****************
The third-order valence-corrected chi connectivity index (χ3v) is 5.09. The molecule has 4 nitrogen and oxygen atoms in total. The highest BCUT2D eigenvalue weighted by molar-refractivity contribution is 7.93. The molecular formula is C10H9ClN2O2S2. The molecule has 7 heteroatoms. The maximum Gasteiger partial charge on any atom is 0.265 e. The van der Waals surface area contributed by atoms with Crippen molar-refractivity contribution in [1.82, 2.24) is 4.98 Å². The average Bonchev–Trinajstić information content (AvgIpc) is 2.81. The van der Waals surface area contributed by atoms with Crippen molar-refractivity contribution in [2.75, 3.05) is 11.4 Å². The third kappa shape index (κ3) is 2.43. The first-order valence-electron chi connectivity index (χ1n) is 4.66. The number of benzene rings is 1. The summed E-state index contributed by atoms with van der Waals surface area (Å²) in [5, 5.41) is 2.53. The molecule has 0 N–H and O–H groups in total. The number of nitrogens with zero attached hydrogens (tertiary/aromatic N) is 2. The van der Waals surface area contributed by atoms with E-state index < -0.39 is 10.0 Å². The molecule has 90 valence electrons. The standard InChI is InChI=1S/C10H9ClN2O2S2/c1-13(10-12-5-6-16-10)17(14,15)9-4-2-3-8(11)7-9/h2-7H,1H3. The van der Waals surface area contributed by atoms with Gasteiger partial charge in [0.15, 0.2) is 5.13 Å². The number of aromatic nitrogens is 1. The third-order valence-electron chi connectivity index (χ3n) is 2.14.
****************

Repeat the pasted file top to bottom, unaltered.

The third-order valence-corrected chi connectivity index (χ3v) is 5.09. The molecule has 4 nitrogen and oxygen atoms in total. The highest BCUT2D eigenvalue weighted by molar-refractivity contribution is 7.93. The molecular formula is C10H9ClN2O2S2. The molecule has 7 heteroatoms. The maximum Gasteiger partial charge on any atom is 0.265 e. The van der Waals surface area contributed by atoms with Crippen molar-refractivity contribution in [1.82, 2.24) is 4.98 Å². The average Bonchev–Trinajstić information content (AvgIpc) is 2.81. The van der Waals surface area contributed by atoms with Crippen molar-refractivity contribution in [2.75, 3.05) is 11.4 Å². The third kappa shape index (κ3) is 2.43. The first-order valence-electron chi connectivity index (χ1n) is 4.66. The number of benzene rings is 1. The summed E-state index contributed by atoms with van der Waals surface area (Å²) in [5, 5.41) is 2.53. The molecule has 0 N–H and O–H groups in total. The number of nitrogens with zero attached hydrogens (tertiary/aromatic N) is 2. The van der Waals surface area contributed by atoms with E-state index < -0.39 is 10.0 Å². The molecule has 90 valence electrons. The standard InChI is InChI=1S/C10H9ClN2O2S2/c1-13(10-12-5-6-16-10)17(14,15)9-4-2-3-8(11)7-9/h2-7H,1H3. The van der Waals surface area contributed by atoms with Gasteiger partial charge in [0.15, 0.2) is 5.13 Å². The number of aromatic nitrogens is 1. The third-order valence-electron chi connectivity index (χ3n) is 2.14.